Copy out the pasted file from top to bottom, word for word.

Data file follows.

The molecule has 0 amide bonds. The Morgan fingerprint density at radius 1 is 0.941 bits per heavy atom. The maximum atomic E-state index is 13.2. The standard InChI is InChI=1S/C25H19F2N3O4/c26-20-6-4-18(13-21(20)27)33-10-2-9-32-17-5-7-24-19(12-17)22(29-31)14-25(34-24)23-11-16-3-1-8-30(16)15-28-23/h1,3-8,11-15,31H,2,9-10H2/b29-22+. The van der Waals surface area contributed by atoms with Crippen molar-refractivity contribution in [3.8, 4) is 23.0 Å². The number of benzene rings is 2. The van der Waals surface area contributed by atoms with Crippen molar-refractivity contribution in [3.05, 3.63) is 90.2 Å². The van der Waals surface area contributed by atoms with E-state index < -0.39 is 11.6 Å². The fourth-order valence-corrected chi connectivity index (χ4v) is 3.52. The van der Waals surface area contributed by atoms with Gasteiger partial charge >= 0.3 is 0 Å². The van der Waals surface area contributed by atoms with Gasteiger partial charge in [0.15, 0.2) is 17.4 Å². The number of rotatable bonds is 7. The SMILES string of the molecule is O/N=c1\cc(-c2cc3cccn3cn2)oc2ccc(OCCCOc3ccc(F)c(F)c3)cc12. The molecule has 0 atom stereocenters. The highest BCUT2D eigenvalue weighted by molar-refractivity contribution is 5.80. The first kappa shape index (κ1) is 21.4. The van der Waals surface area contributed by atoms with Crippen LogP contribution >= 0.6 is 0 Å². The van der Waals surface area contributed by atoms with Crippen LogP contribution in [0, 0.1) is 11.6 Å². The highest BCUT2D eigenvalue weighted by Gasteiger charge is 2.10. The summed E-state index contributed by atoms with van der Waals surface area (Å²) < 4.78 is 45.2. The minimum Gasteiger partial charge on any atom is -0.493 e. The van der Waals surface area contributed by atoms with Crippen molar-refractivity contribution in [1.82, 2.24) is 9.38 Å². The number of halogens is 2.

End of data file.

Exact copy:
The molecule has 0 amide bonds. The Morgan fingerprint density at radius 1 is 0.941 bits per heavy atom. The maximum atomic E-state index is 13.2. The standard InChI is InChI=1S/C25H19F2N3O4/c26-20-6-4-18(13-21(20)27)33-10-2-9-32-17-5-7-24-19(12-17)22(29-31)14-25(34-24)23-11-16-3-1-8-30(16)15-28-23/h1,3-8,11-15,31H,2,9-10H2/b29-22+. The van der Waals surface area contributed by atoms with Crippen molar-refractivity contribution in [3.8, 4) is 23.0 Å². The number of benzene rings is 2. The van der Waals surface area contributed by atoms with Crippen molar-refractivity contribution in [3.05, 3.63) is 90.2 Å². The van der Waals surface area contributed by atoms with E-state index < -0.39 is 11.6 Å². The fourth-order valence-corrected chi connectivity index (χ4v) is 3.52. The van der Waals surface area contributed by atoms with Gasteiger partial charge >= 0.3 is 0 Å². The van der Waals surface area contributed by atoms with Gasteiger partial charge in [0.15, 0.2) is 17.4 Å². The number of rotatable bonds is 7. The SMILES string of the molecule is O/N=c1\cc(-c2cc3cccn3cn2)oc2ccc(OCCCOc3ccc(F)c(F)c3)cc12. The molecule has 0 atom stereocenters. The highest BCUT2D eigenvalue weighted by molar-refractivity contribution is 5.80. The first kappa shape index (κ1) is 21.4. The van der Waals surface area contributed by atoms with Crippen LogP contribution >= 0.6 is 0 Å². The van der Waals surface area contributed by atoms with Crippen LogP contribution in [0, 0.1) is 11.6 Å². The highest BCUT2D eigenvalue weighted by Gasteiger charge is 2.10. The summed E-state index contributed by atoms with van der Waals surface area (Å²) < 4.78 is 45.2. The minimum Gasteiger partial charge on any atom is -0.493 e. The van der Waals surface area contributed by atoms with Crippen molar-refractivity contribution in [1.82, 2.24) is 9.38 Å². The number of halogens is 2.